‘You should go along. You’ll find a way to cheat them out of something, you always do. Do you remember when we went to Lyme Regis with Mum and Dad?’ I warped my lips into a fat, fake smile. ‘We must’ve been, what, fifteen? I was meant to be taking that girl out, the one who worked at the ice cream stand. You managed to win all my money off me just before I left, every quid I had, and you wouldn’t even lend me any. And I’d promised to take her to the pictures, but instead I took her fossil hunting, only she’d lived in Lyme Regis all her life, she didn’t give a shit about any dinosaur bodies, particularly the kind you can get in charity shops for fifty pence. So that went as badly as it could, and then the next day you took her out for a cream soda and I caught you snogging her with your hand up her jumper sitting on the edge of the Cobb.’

Ryan kept staring and saying nothing, so I decided to speak honestly once again.

‘You should’ve been so much better than me, mate,’ I said. ‘That’s what I’m getting at. You were a sweet-talker, you were smart, you were funny. I’m none of those things, I’m a total phoney. But you, you’re real. Karen will never leave you, it makes me sick. She is wholly aware that you are a tragic figure and to be with you is to become part of a tragic cycle that will be forever repeating itself. You should’ve been more than this. That’s why you’re beautiful.’

He didn’t reply. I looked up at the ceiling and then at my watch. There were only a few minutes till visiting hours were finished, so I decided to stay with him till the end. Looking across to the next table I saw two teenage girls chatting. The tall thin girl looked like my daughter in the face, the same eyes and nose. Noticing this, I felt fear. Across from her was a girl with short, blue hair, who was smiling and nodding and holding the other girl’s hand.

‘And I just feel like I’m really finding my feet again,’ said the thin girl. ‘Like when I get out of here, I might actually be able to control everything. That’s the main thing I’ve learnt. In this place, they take things out of your control, but they tell you that if you’re going to be OK you have to be able to take on that control. But I’m eating again. I put on weight, Erin!’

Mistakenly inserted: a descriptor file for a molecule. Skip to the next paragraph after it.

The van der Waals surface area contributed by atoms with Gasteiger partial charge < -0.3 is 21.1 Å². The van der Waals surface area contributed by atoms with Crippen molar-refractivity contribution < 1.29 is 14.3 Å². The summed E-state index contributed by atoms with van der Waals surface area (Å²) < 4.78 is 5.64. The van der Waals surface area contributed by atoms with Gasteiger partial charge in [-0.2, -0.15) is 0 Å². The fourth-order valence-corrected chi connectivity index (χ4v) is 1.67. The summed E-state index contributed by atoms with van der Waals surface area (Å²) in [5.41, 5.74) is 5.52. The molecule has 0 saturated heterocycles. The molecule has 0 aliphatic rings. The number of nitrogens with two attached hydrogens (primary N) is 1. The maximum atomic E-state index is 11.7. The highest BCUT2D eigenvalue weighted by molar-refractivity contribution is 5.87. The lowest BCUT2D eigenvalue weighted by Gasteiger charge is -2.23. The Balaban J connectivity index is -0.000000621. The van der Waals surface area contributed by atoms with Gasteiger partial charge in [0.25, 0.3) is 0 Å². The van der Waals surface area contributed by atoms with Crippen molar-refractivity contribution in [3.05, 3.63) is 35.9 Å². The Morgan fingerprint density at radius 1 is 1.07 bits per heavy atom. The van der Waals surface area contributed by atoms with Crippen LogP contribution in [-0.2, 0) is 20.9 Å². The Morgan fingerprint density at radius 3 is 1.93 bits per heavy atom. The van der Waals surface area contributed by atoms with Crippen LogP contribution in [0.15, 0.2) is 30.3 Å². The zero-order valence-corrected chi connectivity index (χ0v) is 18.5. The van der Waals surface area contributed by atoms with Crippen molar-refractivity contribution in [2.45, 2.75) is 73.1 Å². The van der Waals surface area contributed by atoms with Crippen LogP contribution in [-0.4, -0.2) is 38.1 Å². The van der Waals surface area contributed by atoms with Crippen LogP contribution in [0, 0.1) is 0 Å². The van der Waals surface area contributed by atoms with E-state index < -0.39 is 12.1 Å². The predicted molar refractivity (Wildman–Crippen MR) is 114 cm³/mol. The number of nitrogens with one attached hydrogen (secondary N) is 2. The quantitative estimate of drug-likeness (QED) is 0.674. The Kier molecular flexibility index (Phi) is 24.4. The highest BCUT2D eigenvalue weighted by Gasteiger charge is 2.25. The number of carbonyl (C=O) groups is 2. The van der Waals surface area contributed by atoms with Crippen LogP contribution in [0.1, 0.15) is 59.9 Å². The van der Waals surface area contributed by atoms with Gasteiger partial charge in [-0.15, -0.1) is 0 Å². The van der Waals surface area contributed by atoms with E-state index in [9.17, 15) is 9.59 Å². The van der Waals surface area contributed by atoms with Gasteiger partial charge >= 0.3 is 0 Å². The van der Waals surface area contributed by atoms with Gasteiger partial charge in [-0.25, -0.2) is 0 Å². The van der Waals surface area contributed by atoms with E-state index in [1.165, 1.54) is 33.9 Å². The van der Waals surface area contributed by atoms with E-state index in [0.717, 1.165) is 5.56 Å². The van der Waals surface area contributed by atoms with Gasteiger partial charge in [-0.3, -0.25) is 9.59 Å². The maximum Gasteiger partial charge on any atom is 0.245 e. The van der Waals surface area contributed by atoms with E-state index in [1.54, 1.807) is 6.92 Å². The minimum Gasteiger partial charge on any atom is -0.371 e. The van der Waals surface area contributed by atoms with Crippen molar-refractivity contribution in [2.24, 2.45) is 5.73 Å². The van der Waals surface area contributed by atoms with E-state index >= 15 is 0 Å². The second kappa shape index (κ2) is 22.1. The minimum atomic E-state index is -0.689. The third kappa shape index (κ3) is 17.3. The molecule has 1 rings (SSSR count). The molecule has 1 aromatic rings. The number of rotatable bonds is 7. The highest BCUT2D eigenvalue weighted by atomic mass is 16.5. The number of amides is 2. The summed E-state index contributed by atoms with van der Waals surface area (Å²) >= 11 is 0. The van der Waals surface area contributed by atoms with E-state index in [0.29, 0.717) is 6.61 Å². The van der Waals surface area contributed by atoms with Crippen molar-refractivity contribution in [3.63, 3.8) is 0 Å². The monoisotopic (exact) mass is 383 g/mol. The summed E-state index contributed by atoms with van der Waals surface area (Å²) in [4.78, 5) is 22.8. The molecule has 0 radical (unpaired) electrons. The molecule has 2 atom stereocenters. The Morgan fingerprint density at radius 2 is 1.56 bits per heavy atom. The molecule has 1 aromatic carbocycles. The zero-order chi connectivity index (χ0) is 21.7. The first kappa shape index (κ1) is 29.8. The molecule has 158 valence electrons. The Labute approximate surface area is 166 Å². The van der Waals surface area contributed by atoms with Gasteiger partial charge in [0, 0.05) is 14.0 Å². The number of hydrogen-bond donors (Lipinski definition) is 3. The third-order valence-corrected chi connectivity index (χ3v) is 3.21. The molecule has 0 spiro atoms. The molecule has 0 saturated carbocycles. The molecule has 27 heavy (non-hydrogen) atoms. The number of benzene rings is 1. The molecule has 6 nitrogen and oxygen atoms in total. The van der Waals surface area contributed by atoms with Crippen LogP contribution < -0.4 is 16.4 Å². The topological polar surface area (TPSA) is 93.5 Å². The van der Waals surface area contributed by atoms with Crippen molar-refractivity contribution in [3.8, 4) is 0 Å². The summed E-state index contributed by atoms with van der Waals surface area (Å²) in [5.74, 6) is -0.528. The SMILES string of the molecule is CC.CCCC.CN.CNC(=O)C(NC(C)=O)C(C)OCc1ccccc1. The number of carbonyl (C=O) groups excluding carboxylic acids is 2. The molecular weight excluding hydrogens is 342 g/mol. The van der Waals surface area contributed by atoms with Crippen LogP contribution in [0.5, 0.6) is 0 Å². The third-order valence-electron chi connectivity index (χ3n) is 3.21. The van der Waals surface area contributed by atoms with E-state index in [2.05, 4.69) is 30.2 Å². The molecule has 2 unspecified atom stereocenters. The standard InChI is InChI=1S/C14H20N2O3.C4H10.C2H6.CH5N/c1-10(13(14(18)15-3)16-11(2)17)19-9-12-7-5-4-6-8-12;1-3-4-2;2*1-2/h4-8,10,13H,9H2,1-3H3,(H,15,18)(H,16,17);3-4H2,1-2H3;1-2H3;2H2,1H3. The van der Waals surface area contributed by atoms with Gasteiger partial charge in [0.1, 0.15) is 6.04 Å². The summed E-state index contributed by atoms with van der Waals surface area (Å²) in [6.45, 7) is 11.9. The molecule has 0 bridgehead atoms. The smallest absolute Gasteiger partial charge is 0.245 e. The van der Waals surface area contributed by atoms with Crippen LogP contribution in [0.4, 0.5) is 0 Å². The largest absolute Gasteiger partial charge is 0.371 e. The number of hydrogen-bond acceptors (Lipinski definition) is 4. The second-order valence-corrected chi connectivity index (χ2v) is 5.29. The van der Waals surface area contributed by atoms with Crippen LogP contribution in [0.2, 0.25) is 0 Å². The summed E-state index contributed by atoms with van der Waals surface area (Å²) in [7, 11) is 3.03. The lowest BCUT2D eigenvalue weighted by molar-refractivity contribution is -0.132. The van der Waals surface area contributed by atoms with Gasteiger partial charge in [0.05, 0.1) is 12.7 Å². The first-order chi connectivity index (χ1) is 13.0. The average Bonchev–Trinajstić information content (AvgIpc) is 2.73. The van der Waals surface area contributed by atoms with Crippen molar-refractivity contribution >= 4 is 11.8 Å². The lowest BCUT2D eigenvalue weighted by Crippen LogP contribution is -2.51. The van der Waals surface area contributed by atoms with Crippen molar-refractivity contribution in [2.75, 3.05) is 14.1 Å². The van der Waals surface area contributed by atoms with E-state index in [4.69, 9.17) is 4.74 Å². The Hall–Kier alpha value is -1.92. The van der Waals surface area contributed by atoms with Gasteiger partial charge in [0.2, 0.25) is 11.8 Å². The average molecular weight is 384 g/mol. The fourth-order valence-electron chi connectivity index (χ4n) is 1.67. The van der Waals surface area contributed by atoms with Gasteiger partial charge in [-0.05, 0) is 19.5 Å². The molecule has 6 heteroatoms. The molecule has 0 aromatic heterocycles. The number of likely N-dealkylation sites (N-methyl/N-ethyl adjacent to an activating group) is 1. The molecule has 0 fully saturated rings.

‘That’s fantastic,’ said the girl with the blue hair. ‘I’m so proud. I miss you.’

‘I miss you too,’ said the thin girl, but I could tell she was wanting to get at something bigger than all that, and I felt like I had to listen, that I could understand. ‘It’s like, seeing everyone here, and, you know, I am the youngest. By quite a lot, actually. There have been a few others around my age, but I’m definitely the youngest long term stay, if that makes sense.’

‘That must be hard,’ said the girl with the blue hair. Involuntarily, I shook my head.

‘No, it’s not. Because I look at them and I think, no, I don’t want that. And I like these people, they’re sweet and good and they make me remember that I could be sweet and good but that being sweet and good is irrelevant to staying afloat, to staying OK. And knowing they’re two different things. I don’t know. It feels like knowing that helps with both.’

It wasn’t long after that when the nurse came out and told us all to finish our conversations and go home. I told Ryan I’d visit again next week, that we all missed him, and that I loved him. He nodded at the last bit, which seemed to mean something. I watched him move towards the doorway into the dormitories, saw the thin girl greet him by his name, saw him nod back. I picked up the kids, came home, kissed Sally and spent the rest of the evening wondering about the things I’d built around me. I thought about the thin girl. I was sure if she could live like me she’d be happy. I could see her standing tall amongst my two tiny children, smiling with closed lips, watching over them. She and I could be tall together. Then I watched my children playing in the garden, pretending to fly, and I wondered briefly if I was happy.

© Alex Hubbard
[This piece was selected by Rachel Wild. Read Alex’s interview]